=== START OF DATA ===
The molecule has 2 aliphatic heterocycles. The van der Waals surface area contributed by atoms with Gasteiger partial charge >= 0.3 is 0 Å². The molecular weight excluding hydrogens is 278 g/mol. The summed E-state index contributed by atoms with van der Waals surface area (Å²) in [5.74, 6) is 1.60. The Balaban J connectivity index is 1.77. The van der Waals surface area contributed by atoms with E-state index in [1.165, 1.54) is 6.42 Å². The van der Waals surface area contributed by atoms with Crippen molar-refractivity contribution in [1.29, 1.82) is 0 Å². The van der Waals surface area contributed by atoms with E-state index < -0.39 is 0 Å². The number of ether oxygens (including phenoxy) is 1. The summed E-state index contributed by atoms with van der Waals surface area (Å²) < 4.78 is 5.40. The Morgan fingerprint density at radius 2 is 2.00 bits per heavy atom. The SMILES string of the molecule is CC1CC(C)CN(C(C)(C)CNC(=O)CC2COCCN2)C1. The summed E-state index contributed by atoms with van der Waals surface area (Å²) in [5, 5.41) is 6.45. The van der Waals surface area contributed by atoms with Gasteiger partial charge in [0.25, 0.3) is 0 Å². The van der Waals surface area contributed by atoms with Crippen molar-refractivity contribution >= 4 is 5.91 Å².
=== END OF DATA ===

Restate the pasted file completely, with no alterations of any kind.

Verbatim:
The molecule has 2 aliphatic heterocycles. The van der Waals surface area contributed by atoms with Gasteiger partial charge >= 0.3 is 0 Å². The molecular weight excluding hydrogens is 278 g/mol. The summed E-state index contributed by atoms with van der Waals surface area (Å²) in [5.74, 6) is 1.60. The Balaban J connectivity index is 1.77. The van der Waals surface area contributed by atoms with E-state index in [1.165, 1.54) is 6.42 Å². The van der Waals surface area contributed by atoms with Crippen molar-refractivity contribution in [1.29, 1.82) is 0 Å². The van der Waals surface area contributed by atoms with E-state index < -0.39 is 0 Å². The number of ether oxygens (including phenoxy) is 1. The summed E-state index contributed by atoms with van der Waals surface area (Å²) < 4.78 is 5.40. The Morgan fingerprint density at radius 2 is 2.00 bits per heavy atom. The SMILES string of the molecule is CC1CC(C)CN(C(C)(C)CNC(=O)CC2COCCN2)C1. The summed E-state index contributed by atoms with van der Waals surface area (Å²) in [5, 5.41) is 6.45. The van der Waals surface area contributed by atoms with Gasteiger partial charge in [0.25, 0.3) is 0 Å². The van der Waals surface area contributed by atoms with Crippen molar-refractivity contribution >= 4 is 5.91 Å².